N. Srivastava, M. A. Burns, Microfluidic pressure sensing using trapped air compression, Lab On a Chip 7 (5) (2007) 633-637.
M. Rhee, M. A. Burns, Nanopore sequencing technology: nanopore preparations, Trends In Biotechnology 25 (4) (2007) 174-181.
D. Huh, K. L. Mills, X. Zhu, M. A. Burns, M. D. Thouless, S. Takayama, Tuneable elastomeric nanochannels for nanofluidic manipulation, Nature Materials 6 (6) (2007) 424-428.
P. K. Thwar, B. Guptary, M. Zhang, M. E. Gnegy, M. A. Burns, J. J. Linderman, Simple transporter trafficking model for amphetamine-induced dopamine efflux, Synapse 61 (7) (2007) 500-514.
J. Zheng, J. R. Webster, C. H. Mastrangelo, V. M. Ugaz, M. A. Burns, D. T. Burke, Integrated plastic microfluidic device for ssDna separation, Sensors and Actuators B-Chemical 125 (1) (2007) 343-351.
Z. Chen, R. Graham, M. A. Burns, R. G. Larson, Modeling ssDna electrophoretic migration with band broadening in an entangled or cross-linked network, Electrophoresis 28 (16) (2007) 2783-2800.
P. K. Thwar, J. J. Linderman, M. A. Burns, Electrodeless direct current dielectrophoresis reconfigurable field-shaping oil barriers using, Electrophoresis 28 (24) (2007) 4572-4581.
N. Srivastava, M. Burns, Analysis of non-Newtonian liquids using a microfluidic capillary viscometer, Analytical Chemistry 78 (5) (2006) 1690-1696.
R. Pal, M. Burns, Self-contained actuation of phase-change pistons in microchannels, Journal of Micromechanics and Microengineering 16 (4) (2006) 786-793.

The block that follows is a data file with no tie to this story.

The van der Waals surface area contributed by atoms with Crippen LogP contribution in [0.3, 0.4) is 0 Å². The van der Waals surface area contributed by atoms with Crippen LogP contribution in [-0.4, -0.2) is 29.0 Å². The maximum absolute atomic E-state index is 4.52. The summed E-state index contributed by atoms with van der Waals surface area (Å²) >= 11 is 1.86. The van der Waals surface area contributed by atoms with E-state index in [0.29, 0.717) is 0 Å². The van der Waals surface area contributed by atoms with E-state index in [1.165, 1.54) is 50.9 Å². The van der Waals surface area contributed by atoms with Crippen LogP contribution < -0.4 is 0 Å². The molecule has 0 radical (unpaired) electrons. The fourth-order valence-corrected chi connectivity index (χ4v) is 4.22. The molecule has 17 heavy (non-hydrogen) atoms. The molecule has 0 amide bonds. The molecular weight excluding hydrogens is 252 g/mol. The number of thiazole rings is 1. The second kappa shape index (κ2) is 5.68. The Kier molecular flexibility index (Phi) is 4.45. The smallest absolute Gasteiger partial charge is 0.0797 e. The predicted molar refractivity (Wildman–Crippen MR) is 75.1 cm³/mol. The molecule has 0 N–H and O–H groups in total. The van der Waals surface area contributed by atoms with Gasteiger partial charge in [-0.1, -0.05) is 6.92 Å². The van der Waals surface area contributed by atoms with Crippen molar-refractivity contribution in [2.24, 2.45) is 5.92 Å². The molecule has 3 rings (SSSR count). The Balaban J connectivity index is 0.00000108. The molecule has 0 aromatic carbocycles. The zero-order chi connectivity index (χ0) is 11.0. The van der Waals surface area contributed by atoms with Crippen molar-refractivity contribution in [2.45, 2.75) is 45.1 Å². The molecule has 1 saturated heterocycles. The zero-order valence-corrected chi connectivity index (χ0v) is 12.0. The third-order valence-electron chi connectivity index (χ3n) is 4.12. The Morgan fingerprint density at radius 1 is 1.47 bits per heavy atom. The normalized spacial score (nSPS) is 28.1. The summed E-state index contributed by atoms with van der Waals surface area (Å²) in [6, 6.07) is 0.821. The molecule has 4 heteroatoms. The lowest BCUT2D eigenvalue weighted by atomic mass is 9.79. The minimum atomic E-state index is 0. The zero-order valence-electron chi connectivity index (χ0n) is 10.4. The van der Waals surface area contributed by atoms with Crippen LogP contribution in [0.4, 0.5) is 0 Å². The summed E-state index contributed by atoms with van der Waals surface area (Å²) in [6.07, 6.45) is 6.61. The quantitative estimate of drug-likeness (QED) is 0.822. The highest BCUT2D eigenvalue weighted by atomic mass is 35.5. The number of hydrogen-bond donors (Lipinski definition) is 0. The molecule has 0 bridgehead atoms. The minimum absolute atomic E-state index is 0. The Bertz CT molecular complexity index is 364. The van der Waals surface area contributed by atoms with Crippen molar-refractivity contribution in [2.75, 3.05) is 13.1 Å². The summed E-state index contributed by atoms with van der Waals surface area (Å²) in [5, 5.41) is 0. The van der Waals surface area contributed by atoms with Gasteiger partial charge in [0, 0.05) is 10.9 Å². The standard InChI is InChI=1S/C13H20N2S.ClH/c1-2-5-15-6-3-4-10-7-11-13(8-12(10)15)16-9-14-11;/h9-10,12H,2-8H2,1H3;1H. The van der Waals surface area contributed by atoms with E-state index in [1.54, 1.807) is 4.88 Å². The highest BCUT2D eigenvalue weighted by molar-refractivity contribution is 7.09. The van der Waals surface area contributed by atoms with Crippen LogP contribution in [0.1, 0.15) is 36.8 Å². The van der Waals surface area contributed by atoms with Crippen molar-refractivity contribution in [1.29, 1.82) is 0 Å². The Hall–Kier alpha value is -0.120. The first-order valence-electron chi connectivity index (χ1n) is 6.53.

K. Sung, M. Burns, Optimization of dielectrophoretic DNA stretching in microfabricated devices, Analytical Chemistry 78 (9) (2006) 2939-2947.
R. Pal, K. Sung, M. Burns, Microstencils for the patterning of nontraditional materials, Langmuir 22 (12) (2006) 5392-5397.
N. Srivastava, M. A. Burns, Electronic drop sensing in microfluidic devices: automated operation of a nanoliter viscometer, Lab On a Chip 6 (6) (2006) 744-751.
S. M. Kim, M. A. Burns, E. F. Hasselbrink, Electrokinetic protein preconcentration using a simple glass/poly(dimethylsiloxane) microfluidic chip, Analytical Chemistry 78 (14) (2006) 4779-4785.
S. M. Kim, G. J. Sommer, M. A. Burns, E. F. Hasselbrink, Low-power concentration and separation using temperature gradient focusing via joule heating, Analytical Chemistry 78 (23) (2006) 8028-8035.
M. Rhee, M. A. Burns, Nanopore sequencing technology: research trends and applications, Trends In Biotechnology 24 (12) (2006) 580-586.
Earlier publications listed on the Burns' Group Webpage.
Courses Taught at the University of Michigan
Undergraduate ChE CoursesChE 341 Fluid Mechanics
ChE 343, Separation Processes
ChE 360, Chemical Eng. Lab
ChE 487, Chemical Process Design
Graduate ChE Courses
ChE 518, Engineering Fundamentals in Biological Systems
ChE 542, Intermediate Transport Phenomena
ChE 617, Biochemical Tech. II
Other CoursesCBTP 504, Cellular Biotechnology